The Using statement Visual Studio

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The Using statement Visual Studio

 

The Using statement is used to
import a namespace, so you do not have to qualify items in that namespace by
listing the entire namespace when you refer to them. For example, to use
classes and methods for file handling, which is present in the system. IO
namespace, you just need to include the namespace System. IO. If you do not
include the namespace, the classes and methods referring to them are not
displayed in the code file. The StreamWriter class is only displayed when the
System.IO namespace is included using the statement as follows. The Write
method of the StreamWriter class.

 

The writes the text in the text
file, as shown in the following the code snippet:

 

using System.IO;

protected void Button1
Click(object sender, EventArgs e)

{

Streamwriter sw = new
Streamwriter(“C:/abc.txt”); sw.write(“hello!
w.write(“hello! i am new file”);

 

Declaring Constants

 

The Constants are the names given
to values that do not change the during the an execution of a program.
Constants are useful when we have to use a value at many places in a program
without changing its values. If we declare a value as a constant at one point
and for further references to that value, we use the name of the constant
instead of the value, then the all an instances of that value can be the
modified by the changing only the value of the constant at the declaration.

 

In Visual C# 2012, constants are
declared with the keyword const, as shown here:

 

const [
<attrlist> ] [  accessmodifier] constant list

 

Some of the keywords of the
preceding statement have already been defined in Table. The definitions for the
remaining are as follows: 

 

(i). Constant list: Displays list of constants declared in
the statement. Each constant in the constant.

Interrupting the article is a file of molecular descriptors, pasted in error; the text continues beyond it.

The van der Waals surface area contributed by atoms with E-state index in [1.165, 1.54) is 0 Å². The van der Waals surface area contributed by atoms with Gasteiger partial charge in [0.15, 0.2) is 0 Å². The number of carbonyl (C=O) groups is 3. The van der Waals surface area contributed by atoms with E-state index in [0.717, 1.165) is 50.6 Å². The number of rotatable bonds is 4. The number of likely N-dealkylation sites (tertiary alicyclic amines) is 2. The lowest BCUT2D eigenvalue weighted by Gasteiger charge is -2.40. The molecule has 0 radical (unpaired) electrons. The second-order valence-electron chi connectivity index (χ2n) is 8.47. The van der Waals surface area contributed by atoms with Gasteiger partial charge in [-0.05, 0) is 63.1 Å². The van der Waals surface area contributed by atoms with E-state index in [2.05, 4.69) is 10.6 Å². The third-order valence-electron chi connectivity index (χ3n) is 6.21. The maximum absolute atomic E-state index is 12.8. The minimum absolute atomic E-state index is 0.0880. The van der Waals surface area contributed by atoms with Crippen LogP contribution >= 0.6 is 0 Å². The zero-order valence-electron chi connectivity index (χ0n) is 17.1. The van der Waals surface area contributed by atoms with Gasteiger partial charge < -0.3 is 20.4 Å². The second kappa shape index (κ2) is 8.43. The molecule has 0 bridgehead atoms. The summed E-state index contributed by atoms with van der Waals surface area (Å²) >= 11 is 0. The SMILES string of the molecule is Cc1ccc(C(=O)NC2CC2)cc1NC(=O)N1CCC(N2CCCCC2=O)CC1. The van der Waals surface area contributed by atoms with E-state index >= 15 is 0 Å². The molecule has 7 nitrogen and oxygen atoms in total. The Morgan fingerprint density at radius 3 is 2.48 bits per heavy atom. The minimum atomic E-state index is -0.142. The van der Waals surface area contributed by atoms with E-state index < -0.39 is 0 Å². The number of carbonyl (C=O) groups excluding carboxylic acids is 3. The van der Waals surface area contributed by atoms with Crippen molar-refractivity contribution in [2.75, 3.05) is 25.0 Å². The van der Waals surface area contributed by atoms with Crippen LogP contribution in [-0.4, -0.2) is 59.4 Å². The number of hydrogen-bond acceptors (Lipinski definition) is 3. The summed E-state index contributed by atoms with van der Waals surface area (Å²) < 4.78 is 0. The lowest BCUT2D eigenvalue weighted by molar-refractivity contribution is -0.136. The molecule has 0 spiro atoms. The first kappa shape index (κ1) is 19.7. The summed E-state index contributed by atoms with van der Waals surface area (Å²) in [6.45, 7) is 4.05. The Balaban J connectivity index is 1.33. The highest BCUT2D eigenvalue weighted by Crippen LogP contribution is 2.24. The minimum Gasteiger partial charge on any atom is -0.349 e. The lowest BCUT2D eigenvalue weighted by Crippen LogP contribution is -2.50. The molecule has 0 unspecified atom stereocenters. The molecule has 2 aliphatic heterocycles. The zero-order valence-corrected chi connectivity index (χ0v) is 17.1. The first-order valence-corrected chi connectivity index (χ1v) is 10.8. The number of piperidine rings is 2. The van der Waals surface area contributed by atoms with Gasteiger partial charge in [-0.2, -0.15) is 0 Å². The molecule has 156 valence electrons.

list
must use the following syntax and parts: 

 

“[type]
name=initexpr”

 

(ii). Name: Declares the name of the constant. You
can declare as many constants as you like in the same declaration statement,
specifying the name and initexpr parts for each. Multiple constants are
separated by commas.

 

 

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(iii). Type: Represents the data type of the constant.
It can be Booleans, Bytes, Chars, Date, Decimal, Double, Integer, Long,
Objects, SByte, Short, Single, String, UInteger, ULong, or UShort. It can also
be the name of an enumeration.

 

(iv). Initexpr: Represents an initialization expression.

 

Multiple constants can be
separated with the help of commas as shown here:

 

constant [, constant…

 

Here, it is shown how to declare
and use a constant. In this case, we create a constant named Pi and variables
named as Area and Radius. We then use the *(multiplication) operator to find
the area of a circle and display the result:

 

protected void
Button1Click(object sender, EventArgs e)

const double Pi = 3.14;

double Radius, Area;

Radius = 2;

Area Pi (Radius Radius);
Response.write(“Area = “+Ar +Area);

 

Declaring Variables

 

A variable is a storage element
in C#. This implies that a variable can store one or more values of a type,
such as an int, float, char, and string. As the name indicates, the value of a
variable can be ged, but the name remains the same. A variable is a form of
field and can be assigned a value at the time of its declaration by using the
operator. The following are some examples of variable durations and assignments:

 

 

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int i;

 

i=15;

 

In the first line of the
preceding code, we declare a variable named “i” of the integer data
type. The end line of the code assigns a value of “15” to the integer
variable “i”. A variable can be local or class. Local variables
exist within the scope of a given method in a class, whereas class variables
exist the entire lifetime of the object instance of a class. Class variables can
be used in any method and can be public, private, or protected, just
similar to the methods. If a class variable is public, it is read or written
from any class method, whether or not that method resides within the same
class. variables cannot be defined as public or private because they are not
accessible outside the hod in which they are defined.

 

C# also uses static class